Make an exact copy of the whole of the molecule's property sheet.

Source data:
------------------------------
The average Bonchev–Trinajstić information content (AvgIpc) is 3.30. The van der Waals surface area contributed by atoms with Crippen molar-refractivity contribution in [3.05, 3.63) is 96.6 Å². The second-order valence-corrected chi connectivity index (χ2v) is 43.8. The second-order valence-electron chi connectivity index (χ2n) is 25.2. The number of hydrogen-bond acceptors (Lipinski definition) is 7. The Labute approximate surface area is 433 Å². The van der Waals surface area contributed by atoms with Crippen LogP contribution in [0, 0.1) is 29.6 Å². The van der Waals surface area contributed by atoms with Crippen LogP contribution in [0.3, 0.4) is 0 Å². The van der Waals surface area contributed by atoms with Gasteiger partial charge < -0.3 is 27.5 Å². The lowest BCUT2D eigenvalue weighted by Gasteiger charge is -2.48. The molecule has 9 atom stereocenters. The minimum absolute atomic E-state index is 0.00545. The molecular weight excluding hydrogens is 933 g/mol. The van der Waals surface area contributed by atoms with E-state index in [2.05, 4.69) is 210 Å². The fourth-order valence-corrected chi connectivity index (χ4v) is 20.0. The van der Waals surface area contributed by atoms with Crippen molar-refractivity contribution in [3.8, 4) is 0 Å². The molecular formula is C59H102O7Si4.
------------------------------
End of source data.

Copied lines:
The average Bonchev–Trinajstić information content (AvgIpc) is 3.30. The van der Waals surface area contributed by atoms with Crippen molar-refractivity contribution in [3.05, 3.63) is 96.6 Å². The second-order valence-corrected chi connectivity index (χ2v) is 43.8. The second-order valence-electron chi connectivity index (χ2n) is 25.2. The number of hydrogen-bond acceptors (Lipinski definition) is 7. The Labute approximate surface area is 433 Å². The van der Waals surface area contributed by atoms with Crippen LogP contribution in [0, 0.1) is 29.6 Å². The van der Waals surface area contributed by atoms with Crippen LogP contribution in [0.3, 0.4) is 0 Å². The van der Waals surface area contributed by atoms with Gasteiger partial charge < -0.3 is 27.5 Å². The lowest BCUT2D eigenvalue weighted by Gasteiger charge is -2.48. The molecule has 9 atom stereocenters. The minimum absolute atomic E-state index is 0.00545. The molecular weight excluding hydrogens is 933 g/mol. The van der Waals surface area contributed by atoms with E-state index in [2.05, 4.69) is 210 Å². The fourth-order valence-corrected chi connectivity index (χ4v) is 20.0. The van der Waals surface area contributed by atoms with Crippen molar-refractivity contribution in [3.8, 4) is 0 Å². The molecular formula is C59H102O7Si4.